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President Barack Obama took his case for his $800 billion economic recovery package to the American people on Monday, as the Senate cleared the way for passage of the bill and the White House prepared for its next major hurdle: selling Congress and the public on a fresh plan to bail out the nation’s banks.

Warning that a failure to act “could turn a crisis into a catastrophe,” Obama used his presidential platform — a prime-time news conference, the first of his presidency, in the grand setting of the White House East Room — to address head on the concerns about his approach, which has by and large failed to win the Republican support he sought.

“The plan is not perfect,” Obama said in an eight-minute speech before taking reporters’ questions. “No plan is. I can’t tell you for sure that everything in this plan will work exactly as we hope, but I can tell you with complete confidence that a failure to act will only deepen this crisis.”

The news conference was the centerpiece of an intense and highly orchestrated campaign by the administration to wrest control of the stimulus debate from Republicans and reframe it on Obama’s terms.

Earlier Monday, the president took his message on the road, traveling to one of the most economically distressed corners of the nation, Elkhart, Ind. — a city whose hard luck story, including an unemployment rate of 15.3 percent, he invoked hours later at the White House as he sought to highlight the severity of problems facing ordinary Americans.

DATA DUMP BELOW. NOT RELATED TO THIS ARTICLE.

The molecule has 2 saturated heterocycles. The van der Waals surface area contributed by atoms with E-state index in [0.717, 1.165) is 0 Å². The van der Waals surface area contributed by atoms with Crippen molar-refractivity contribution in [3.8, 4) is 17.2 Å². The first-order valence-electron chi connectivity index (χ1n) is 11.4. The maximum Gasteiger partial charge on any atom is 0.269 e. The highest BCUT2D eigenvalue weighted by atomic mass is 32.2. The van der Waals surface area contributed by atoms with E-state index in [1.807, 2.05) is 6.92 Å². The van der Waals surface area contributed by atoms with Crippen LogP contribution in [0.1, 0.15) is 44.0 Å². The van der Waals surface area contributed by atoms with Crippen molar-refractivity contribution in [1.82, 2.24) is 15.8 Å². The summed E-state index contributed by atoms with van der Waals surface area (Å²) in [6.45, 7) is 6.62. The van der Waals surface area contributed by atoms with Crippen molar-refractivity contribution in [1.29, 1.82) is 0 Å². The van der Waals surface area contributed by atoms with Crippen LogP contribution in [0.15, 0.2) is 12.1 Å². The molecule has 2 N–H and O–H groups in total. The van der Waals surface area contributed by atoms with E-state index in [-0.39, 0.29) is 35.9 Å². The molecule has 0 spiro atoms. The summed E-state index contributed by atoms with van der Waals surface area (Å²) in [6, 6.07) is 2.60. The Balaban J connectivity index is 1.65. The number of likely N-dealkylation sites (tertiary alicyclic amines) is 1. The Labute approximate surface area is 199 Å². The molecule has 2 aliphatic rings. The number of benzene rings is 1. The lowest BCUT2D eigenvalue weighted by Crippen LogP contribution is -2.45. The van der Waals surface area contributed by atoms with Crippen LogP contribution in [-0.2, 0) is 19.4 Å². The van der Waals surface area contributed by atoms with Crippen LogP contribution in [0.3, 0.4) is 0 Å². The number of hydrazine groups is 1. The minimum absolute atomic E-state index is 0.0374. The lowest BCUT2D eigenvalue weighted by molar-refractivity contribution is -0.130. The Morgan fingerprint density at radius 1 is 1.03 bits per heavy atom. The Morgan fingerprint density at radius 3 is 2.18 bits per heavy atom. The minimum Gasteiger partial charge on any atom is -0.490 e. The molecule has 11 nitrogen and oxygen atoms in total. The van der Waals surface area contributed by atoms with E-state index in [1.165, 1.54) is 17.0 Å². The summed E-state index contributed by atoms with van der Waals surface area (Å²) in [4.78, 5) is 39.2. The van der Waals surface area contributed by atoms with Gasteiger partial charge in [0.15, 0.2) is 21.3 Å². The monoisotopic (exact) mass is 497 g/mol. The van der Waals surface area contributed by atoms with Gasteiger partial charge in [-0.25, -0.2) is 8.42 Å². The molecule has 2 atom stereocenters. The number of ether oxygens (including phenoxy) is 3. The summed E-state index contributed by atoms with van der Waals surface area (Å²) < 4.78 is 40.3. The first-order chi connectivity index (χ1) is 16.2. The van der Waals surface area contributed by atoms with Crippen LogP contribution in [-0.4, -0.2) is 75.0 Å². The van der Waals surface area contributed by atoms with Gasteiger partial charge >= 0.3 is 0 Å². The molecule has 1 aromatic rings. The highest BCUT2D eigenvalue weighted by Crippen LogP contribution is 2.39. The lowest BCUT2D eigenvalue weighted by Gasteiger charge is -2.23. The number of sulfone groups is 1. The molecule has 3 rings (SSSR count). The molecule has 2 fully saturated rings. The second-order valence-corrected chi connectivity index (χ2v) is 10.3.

“If there’s anyone out there who still doesn’t believe this constitutes a full-blown crisis,” Obama said, “I suggest speaking to one of the millions of Americans whose lives have been turned upside down because they don’t know where their next paycheck is coming from.”

As he has since the outset of his presidency, Obama sought to draw sharp distinctions between himself and his predecessor, on both domestic and foreign affairs.

He took a swipe at the economic policy championed by George W. Bush through good times and bad, saying that “tax cuts alone can’t solve all of our economic problems.” He also criticized President Hamid Karzai of Afghanistan, a close ally of Bush. Yet he echoed Bush when he said the most “sobering moment” of his adaptation to the presidency has been writing letters to families of fallen troops.

Obama’s tone was for the most part serious and businesslike, and he was pointed in rebutting Republican criticisms of his economic plan, saying he was not willing to take advice from “the folks who presided over a doubling of the national debt.”

And while his answers were frequently lengthy, he steered clear of disclosing any details of the forthcoming bank bailout and housing plans or foreign policy initiatives.

The stimulus bill advanced in the Senate on Monday evening by a vote of 61-36; three centrist Republicans and two Independents joined 56 Democrats to move the legislation forward, with a vote on final passage expected Tuesday. But the bill passed by the Senate differs substantially from its counterpart in the House, and the two versions will have to be reconciled before Obama can sign the legislation into law.